Feds protest Trump's workforce plans

As senators voted to advance White House picks to lead OPM, unionized feds protested the president's civil service plans.

AFGE National President J. David Cox addresses Feb 14 2017 DC rally photo courtesy AFGE
 

J. David Cox, national president of the American Federation of Government Employees, addresses a Feb. 14, 2017 rally. (Photo courtesy: AFGE)

The Senate Homeland Security and Governmental Affairs voted Feb. 14 to advance President Donald Trump's nominations for Office of Personnel Management director, Jeff Pon, and for deputy director, Michael Rigas. The nominees, who both appeared before the committee last October, now await full Senate confirmation.

Outside the Capitol, meanwhile, federal employees voiced their grievances with the administration and Congress's stances towards the workforce.

Brandishing signs that read, "proud union member," "we make America happen and we vote," and "keep your tiny hands off our pay and retirement," members of the American Federation of Government Employees, the largest federal employee union, rallied on Capitol Hill Feb. 14 to support pay raises for federal employees — and to protest the administration's proposed workforce cuts, civilian pay freeze in fiscal year 2019 and call for expanded firing authorities.

"I don't think [Trump] loves as at all," AFGE National President J. David Cox said onstage.

Members of Congress -- Sens. Cory Booker (D-N.J.), Mazie Hirono (D-Hawaii), Reps. Joe Crowley (D-N.Y.), Keith Ellison (D-Minn.), Steny Hoyer (D-Md.), Gerry Connolly (D-Va.), Ben Ray Lujan (D-N.M.), Jan Schakowsky (D-Ill.), plus House and Senate Minority Leaders Nancy Pelosi (D-Calif.) and Chuck Schumer (D-N.Y.) -- donned AFGE embroidered scarves and beanies and made on-stage speaking appearances in support of federal employees.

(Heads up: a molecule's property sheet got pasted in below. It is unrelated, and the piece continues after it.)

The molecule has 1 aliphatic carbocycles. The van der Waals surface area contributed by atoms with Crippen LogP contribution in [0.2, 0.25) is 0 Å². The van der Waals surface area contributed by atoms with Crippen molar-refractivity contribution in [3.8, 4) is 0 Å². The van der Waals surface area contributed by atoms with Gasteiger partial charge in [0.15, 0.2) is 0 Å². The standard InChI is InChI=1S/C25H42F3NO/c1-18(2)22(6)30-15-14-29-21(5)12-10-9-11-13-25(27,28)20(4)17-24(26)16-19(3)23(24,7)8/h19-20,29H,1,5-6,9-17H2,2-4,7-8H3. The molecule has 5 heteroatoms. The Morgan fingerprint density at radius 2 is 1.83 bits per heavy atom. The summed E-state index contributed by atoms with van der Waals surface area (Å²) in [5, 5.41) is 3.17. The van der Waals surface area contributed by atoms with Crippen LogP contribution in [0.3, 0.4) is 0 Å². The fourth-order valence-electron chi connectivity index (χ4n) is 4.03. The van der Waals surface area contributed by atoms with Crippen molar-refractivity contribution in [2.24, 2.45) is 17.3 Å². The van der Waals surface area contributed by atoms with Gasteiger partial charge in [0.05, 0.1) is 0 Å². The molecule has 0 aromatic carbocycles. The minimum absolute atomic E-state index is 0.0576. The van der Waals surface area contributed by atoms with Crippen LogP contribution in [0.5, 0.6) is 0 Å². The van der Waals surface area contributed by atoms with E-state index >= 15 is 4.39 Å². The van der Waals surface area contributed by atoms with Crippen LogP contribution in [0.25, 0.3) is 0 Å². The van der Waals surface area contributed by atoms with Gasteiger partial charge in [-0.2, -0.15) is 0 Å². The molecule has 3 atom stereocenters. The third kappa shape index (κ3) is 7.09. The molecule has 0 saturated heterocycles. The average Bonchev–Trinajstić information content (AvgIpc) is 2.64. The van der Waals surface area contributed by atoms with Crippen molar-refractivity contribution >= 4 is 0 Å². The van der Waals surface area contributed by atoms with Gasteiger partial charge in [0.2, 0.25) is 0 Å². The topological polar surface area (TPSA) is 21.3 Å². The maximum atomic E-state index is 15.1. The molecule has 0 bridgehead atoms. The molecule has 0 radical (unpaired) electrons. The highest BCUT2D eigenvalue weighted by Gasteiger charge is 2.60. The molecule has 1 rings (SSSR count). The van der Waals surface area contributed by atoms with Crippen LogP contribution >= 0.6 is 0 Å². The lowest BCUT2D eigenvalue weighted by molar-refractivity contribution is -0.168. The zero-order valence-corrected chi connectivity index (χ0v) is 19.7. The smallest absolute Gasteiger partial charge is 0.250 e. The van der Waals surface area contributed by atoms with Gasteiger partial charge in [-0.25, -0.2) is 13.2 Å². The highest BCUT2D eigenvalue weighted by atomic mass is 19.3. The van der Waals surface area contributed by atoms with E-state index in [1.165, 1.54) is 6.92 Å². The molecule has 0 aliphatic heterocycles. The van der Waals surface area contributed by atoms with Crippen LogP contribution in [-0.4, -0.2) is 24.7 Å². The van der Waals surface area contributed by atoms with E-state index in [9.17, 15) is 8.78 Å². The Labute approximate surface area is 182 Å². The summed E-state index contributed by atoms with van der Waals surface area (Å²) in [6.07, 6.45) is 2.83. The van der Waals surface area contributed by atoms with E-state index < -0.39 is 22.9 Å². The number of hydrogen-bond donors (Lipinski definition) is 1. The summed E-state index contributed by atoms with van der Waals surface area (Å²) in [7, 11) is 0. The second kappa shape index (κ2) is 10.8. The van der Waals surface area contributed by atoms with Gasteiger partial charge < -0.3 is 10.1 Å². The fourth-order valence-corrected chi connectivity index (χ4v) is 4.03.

Rank-and-file feds raised specific concerns facing their agencies that are impacting their missions, as well as concerns about administration plans to change civil service rules.

Jim Rihel, a Department of Veterans Affairs employee and union representative from Pennsylvania, said he was in attendance to support pay raises for employees and to "stop the [VA Accountability Act] from spreading throughout the entire federation," as Trump called for in his State of the Union.

"It's a good talking point, but it's not being done right," he said. "We're not against accountability by any means, but [the law] wound up giving the same people who were supposed to be held accountable… more power over employees."

Travis Riggs, a local union chapter president and VA employee from Idaho, said the impact of the expanded firing authorities have led to excessive penalties for lower-level VA employees, while not holding management officials accountable enough.

"Congress has us on a race to the bottom of the barrel as far as who we're able to recruit and retain," he said, adding the law "has had the absolute opposite effect that Congress intended."

Colleen Allen-Roig, another VA employee and Army veteran from Maine, said while she was opposed to the on-stage negativity directed at Trump and lawmakers, she wanted to make sure VA facilities are able to fill their staffing needs.

"I don't want it to degrade our message," she said, adding it was more important to focus on "taking care of the people doing the work. Not giving them more than they deserve — just to allow them to continue doing the work."

Howard Egerman, who served in the Navy before joining a California office of the Social Security Administration, said his "major concern" was proposals that could affect his agency's ability to attract and retain young talent.

"When people retire, they're not replaced," he said. "What has been happening at Social Security is they've been gutting our agency."

As a result, delivery of service has slowed, he said. "The waiting room is crowded… And it's been worse in the last year, year-and-a-half."

Sharon Boyde, a long-time Environmental Protection Agency worker based out of Washington, D.C., said the steep budget cuts and exodus of employees have put EPA "under attack" and threaten to "destroy our agency."

"I have 37 years at EPA, and for the first time … I'm hearing management say they no longer know what our priorities are," she said.

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